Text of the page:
"There are no indications that this failure affected any other components in the SIC&DH, the science instruments or, in fact, anywhere else on the spacecraft. In its current configuration, Hubble can perform all of its normal health, safety and housekeeping functions but it can only perform astrometry science with the fine guidance sensors, since they do not communicate through the SIC&DH.
"Starting on Wednesday, we will reconfigure Hubble to use the redundant science data formatter in the SIC&DH and six redundant associated components in the spacecraft data management system to restore science operations. Five of the six redundant components in this data management system that will be brought on line have also not been powered since 1990. The command procedures to accomplish this transition have been thoroughly tested. ... So beginning early tomorrow morning, engineers at Goddard will start commanding the reconfiguration and we expect to see the first science data by midnight on Thursday with Hubble back in its science mode on Friday morning."
"Over the last few weeks, the HST operations team has worked hard to be sure the procedures are in place to accomplish an efficient and safe transition. We are confident that all preparations are complete and the team is ready to go."
Because of the way Hubble was designed in the 1970s, it isn't possible to simply power up the B side data formatter and add it to the A side electronics. Instead, ground controllers must power down the telescope and switch over a half-dozen other components as well.
"When we talk about bringing up the B side of the science data formatter, it's actually in a component with the control unit," Whipple said. "You sometimes see people refer to the CU/SDF, that's the box that will be on the B side. That involves the redundant power bus into the SIC&DH and with that comes the use of the redundant computer in that SIC&DH. You can actually run either computer from either bus, but the most straight forward configuration is running it straight through the B side. So that's how the SIC&DH will be configured.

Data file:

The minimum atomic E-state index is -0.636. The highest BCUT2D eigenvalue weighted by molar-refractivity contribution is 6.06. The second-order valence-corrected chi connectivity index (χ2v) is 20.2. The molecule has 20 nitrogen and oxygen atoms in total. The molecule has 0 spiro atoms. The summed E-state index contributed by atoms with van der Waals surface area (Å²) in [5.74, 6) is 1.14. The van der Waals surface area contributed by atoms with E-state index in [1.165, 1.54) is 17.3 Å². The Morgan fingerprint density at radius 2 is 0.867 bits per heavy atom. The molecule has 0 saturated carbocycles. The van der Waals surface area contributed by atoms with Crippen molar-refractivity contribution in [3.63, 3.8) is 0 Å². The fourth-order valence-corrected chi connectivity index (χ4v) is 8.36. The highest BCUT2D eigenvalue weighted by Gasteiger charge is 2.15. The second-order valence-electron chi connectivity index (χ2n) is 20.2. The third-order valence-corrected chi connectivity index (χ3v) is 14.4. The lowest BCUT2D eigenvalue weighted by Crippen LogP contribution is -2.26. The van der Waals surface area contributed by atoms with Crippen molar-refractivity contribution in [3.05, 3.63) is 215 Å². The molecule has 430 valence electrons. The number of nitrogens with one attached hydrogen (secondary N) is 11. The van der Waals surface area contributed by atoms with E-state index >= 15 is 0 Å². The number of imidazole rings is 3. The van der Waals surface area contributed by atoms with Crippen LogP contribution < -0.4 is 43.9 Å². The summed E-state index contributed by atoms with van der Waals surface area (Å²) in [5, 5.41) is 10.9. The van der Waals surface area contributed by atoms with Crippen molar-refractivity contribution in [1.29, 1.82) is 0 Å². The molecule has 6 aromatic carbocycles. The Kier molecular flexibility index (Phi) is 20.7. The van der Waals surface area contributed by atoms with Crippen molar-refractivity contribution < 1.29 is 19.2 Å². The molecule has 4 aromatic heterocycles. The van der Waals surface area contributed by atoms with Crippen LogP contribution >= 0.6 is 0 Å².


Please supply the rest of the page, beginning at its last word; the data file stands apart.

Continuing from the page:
"Because of the way the science payload is wired to the spacecraft bus and the whole data management system on the spacecraft, there are six other boxes that have nothing to do with the science payload - it's a telemetry format control module, a timing interface module, a communications module, a command data interface module, a data interface unit interface and then data interface unit No. 5 - all of those boxes, just because of the way the architecture was designed in the 1970s, are not fully cross-strapped. ... so those six boxes need to come over with the CU/SDF."
Assuming the switchover works, the telescope will again be able to downlink photos from the Wide Field Planetary Camera 2 and the infrared NICMOS camera. The observatory's other two major instruments, the partially operational Advanced Camera for Surveys and the Space Telescope Infrared Spectrograph, are awaiting repairs during the upcoming servicing mission.
During the five-spacewalk mission, the Atlantis astronauts also plan to install two new science instruments, six new batteries, six stabilizing gyroscopes, a fine guidance sensor and replacement insulation. The upgrades are expected to extend Hubble's life at least five years. It's not yet clear where the computer unit swap out needed to restore redundancy in the science data management subsystem will be inserted in the timeline.
Shuttle engineers are currently planning for a possible launch around Feb. 17. But space station operations, the readiness of the new computer unit and a variety of other factors could force NASA to delay Hubble Servicing Mission 4 to early May.
"We think in the first week or two in November we will have a much better handle on the actual state of the hardware," Whipple said. "The paperwork says February should be supportable, but we should have much higher confidence (in November)."